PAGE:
Turn 7
Both sides use their artillery to batter their opponents. The Militia Artillery Battery again fires at the Regular Artillery Battery, but D6 dice scores of 2 and 3 again result in the shells missing their target and causing no collateral damage.

The Regular Artillery Battery engages in counter-battery fire, but its D6 dice scores of 4 and 4 are also 'misses'.

The D6 dice are thrown yet again to determine who will move first this turn, and the Regulars throw a 5. In response the Militia throw a 1, and this means that the Regulars will move first.

The Commander of the Regular forces decides to seize the opportunity that moving first will give him and orders all his troops to advance as quickly as possible.

In the centre, the right-hand Regular Infantry Company fires at the Militia Machine Gun Company that is to its front. A D6 dies score of 1 means that they miss the target, but the Regular Machine Gun Company destroys the Militia Machine Gun Company when it fires at it ... and throws a D6 die score of 6!

The left-hand Regular Infantry Company then fires at the Militia Command Company. Its D6 die score is 3, and the fire has had no effect. At the same time the Regular Separate Machine Gun Company fires at the Militia Machine Gun Company that is positioned near the Command Company on the hill. Its D6 die score of 4 is sufficient to wipe out the Militia Machine Gun Company.

The situation for the Militia forces has changed dramatically in a very short time. They have now lost all but one of their Machine Gun Companies and a quarter of their Infantry Companies. Prudence would suggest that they should withdraw before they are overrun ... but the orders say 'Fight to the last man!' The Militia Commander orders the units in his right-hand trenches to move as quickly as possible towards the left to counter the threat that is rapidly developing there. At the same time, his remaining troops fire at the advancing Regulars.

The only Militia Infantry Company in the left-hand trenches now fires at the Regular Infantry Battalion's Machine Gun Company, and its D6 die score of 6 results in the target's destruction.

Turn 8
The battle is now reaching its climax, and both sides know that whatever happens next will be crucial.

The Militia and Regular Artillery Batteries fire at each other. The Militia throw a 3 on their D6 die, which means that they miss their target. Their second throw score is 4, and the shells land harmlessly in front of the Regular Artillery Battery. The latter's fire also misses its target (they throw a score of 2 on their D6 die) but its shells land in a hex that is occupied by a Militia Infantry Company. A third D6 die throw is made ... and its core of 4 means that the Infantry Company is destroyed!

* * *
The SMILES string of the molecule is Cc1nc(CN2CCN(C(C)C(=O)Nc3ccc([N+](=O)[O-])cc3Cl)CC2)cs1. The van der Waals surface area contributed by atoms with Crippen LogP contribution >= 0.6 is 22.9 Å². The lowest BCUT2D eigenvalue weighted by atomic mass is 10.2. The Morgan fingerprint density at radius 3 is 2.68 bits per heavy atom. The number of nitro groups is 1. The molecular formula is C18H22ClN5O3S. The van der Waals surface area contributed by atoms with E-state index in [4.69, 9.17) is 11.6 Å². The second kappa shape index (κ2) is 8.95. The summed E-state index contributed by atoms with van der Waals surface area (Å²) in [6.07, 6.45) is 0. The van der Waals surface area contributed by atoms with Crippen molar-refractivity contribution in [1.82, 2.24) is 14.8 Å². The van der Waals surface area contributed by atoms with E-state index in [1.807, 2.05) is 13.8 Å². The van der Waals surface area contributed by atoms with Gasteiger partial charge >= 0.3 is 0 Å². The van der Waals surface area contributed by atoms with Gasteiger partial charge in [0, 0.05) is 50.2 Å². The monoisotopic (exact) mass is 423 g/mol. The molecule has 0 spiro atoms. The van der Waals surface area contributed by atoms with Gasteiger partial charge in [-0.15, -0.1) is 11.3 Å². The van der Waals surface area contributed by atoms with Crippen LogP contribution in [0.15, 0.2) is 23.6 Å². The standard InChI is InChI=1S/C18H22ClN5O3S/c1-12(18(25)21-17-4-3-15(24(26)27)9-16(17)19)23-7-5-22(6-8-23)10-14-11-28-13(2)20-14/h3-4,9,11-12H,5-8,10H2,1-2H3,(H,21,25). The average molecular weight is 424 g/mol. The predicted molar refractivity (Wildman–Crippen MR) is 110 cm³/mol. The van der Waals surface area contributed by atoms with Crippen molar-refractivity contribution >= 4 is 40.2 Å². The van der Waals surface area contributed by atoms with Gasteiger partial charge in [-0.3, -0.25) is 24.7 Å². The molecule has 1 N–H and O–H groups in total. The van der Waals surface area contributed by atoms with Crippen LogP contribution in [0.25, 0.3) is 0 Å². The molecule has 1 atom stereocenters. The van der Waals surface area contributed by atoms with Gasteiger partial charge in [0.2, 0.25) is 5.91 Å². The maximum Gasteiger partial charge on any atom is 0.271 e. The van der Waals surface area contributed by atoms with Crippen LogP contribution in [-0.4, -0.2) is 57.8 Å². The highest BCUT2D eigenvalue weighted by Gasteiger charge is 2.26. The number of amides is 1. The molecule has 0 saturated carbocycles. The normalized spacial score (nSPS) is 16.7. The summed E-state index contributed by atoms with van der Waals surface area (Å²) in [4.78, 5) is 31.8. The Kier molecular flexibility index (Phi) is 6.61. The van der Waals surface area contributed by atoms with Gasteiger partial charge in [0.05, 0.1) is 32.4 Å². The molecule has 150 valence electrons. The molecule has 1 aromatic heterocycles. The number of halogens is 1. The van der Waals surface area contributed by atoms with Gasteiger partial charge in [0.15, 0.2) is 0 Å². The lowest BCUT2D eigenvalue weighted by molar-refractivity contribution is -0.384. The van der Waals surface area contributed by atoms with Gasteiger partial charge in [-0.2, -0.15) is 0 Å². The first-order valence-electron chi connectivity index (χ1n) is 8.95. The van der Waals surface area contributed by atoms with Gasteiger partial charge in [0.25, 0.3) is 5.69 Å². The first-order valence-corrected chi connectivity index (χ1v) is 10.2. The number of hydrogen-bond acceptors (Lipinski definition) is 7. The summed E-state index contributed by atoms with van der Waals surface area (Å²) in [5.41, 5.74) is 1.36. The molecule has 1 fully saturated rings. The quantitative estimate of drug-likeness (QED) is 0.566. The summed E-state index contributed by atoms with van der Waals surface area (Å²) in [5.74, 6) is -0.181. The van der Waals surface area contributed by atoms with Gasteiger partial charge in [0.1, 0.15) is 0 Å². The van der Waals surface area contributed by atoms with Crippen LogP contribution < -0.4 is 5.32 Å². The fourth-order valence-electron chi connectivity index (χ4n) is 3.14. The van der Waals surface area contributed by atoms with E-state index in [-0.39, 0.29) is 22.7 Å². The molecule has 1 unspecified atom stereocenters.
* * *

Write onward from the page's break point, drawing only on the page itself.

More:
The D6 dice are thrown to determine which side will move first, and the Regulars throw a 2 and the Militia throw a 4; this means that the Militia will be able to move (and fire) first.

The Militia Commander is fast running out of options, and all he can do is move down from the hill to support the Infantry Company that is in the left-hand trenches whilst the remaining Militia Infantry Company and Militia Machine Gun Company move from the right flank towards the left.

The Militia Infantry Company that is in the trenches fires at the nearest Regular Infantry Company, and the D6 die score of 2 means that the Regular Infantry Company is destroyed.

The Commander of the Regular forces reacts to the loss of this Infanty Company by halting the advance in the centre whilst urging the flanking force to move forward as quickly as possible.

They do so with alacrity, and the Commander of the Militia troops realises that his flank has been turned, and that he has very little left to counter-attack with.

Turn 9
For the third turn running, the artillery of both sides fire at each other. The Regular Artillery battery throws a 1, and therefore misses its target. Its second D6 die score is 2, and its shells land in an unoccupied hex that is adjacent to both the Militia Command Company and the remaining Militia Machine Gun Company.

The Militia Artillery Battery's D6 die score of 1 means that it misses its target, and its second throw of 5 means that its shells land in an empty hex that is adjacent to the Regular Command Company!

The Regulars throw a 4 on their D6 die to see if they will move first this turn, and the D6 die throw of 3 made by the Militia means that they will.

The Regular troops that have turned the Militia's flank now advance and the leading two companies (an Infantry Company and a Machine Gun Company) fire at the Militia Infantry Company that is in the trenches. Their D6 dice scores are 5 and 4, with the result that the Militia Infantry Company is wiped out.

At this point the Commander of the Militia forces knows that he can do no more. Despite his order to 'Fight to the last man!' he knows that all this will result in is a massacre of his remaining troops. After ordering his gunners to spike their guns, he orders his troops to retreat. He hopes that he has managed to delay the Regulars long enough for other Militia troops to arrive in the capital so that they can defend it. If he has, his Court Martial may only result in his demotion; if not, he will probably have an appointment with a firing squad.